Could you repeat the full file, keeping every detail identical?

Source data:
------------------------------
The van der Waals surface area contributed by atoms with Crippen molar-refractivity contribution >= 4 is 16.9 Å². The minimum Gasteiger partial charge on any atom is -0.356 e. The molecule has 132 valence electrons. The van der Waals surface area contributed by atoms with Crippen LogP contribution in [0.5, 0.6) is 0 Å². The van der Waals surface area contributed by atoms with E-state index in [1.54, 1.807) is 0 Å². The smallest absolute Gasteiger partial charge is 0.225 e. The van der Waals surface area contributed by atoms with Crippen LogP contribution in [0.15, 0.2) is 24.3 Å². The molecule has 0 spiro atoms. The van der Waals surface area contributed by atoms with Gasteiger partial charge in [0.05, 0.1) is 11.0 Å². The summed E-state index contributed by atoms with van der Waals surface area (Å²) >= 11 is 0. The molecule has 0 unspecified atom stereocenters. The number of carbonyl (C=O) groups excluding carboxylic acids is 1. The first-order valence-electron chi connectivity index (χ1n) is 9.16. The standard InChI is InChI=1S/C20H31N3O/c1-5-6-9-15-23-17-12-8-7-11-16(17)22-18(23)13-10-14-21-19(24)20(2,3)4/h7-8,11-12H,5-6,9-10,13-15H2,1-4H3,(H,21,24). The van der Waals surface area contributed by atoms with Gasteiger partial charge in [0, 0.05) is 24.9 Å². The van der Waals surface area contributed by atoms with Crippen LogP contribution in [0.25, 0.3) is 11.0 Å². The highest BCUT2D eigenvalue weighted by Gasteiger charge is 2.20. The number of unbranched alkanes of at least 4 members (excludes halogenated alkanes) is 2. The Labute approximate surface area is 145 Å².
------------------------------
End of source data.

The van der Waals surface area contributed by atoms with Crippen molar-refractivity contribution >= 4 is 16.9 Å². The minimum Gasteiger partial charge on any atom is -0.356 e. The molecule has 132 valence electrons. The van der Waals surface area contributed by atoms with Crippen LogP contribution in [0.5, 0.6) is 0 Å². The van der Waals surface area contributed by atoms with E-state index in [1.54, 1.807) is 0 Å². The smallest absolute Gasteiger partial charge is 0.225 e. The van der Waals surface area contributed by atoms with Crippen LogP contribution in [0.15, 0.2) is 24.3 Å². The molecule has 0 spiro atoms. The van der Waals surface area contributed by atoms with Gasteiger partial charge in [0.05, 0.1) is 11.0 Å². The summed E-state index contributed by atoms with van der Waals surface area (Å²) >= 11 is 0. The molecule has 0 unspecified atom stereocenters. The number of carbonyl (C=O) groups excluding carboxylic acids is 1. The first-order valence-electron chi connectivity index (χ1n) is 9.16. The standard InChI is InChI=1S/C20H31N3O/c1-5-6-9-15-23-17-12-8-7-11-16(17)22-18(23)13-10-14-21-19(24)20(2,3)4/h7-8,11-12H,5-6,9-10,13-15H2,1-4H3,(H,21,24). The van der Waals surface area contributed by atoms with Gasteiger partial charge in [0, 0.05) is 24.9 Å². The van der Waals surface area contributed by atoms with Crippen LogP contribution in [0.25, 0.3) is 11.0 Å². The highest BCUT2D eigenvalue weighted by Gasteiger charge is 2.20. The number of unbranched alkanes of at least 4 members (excludes halogenated alkanes) is 2. The Labute approximate surface area is 145 Å².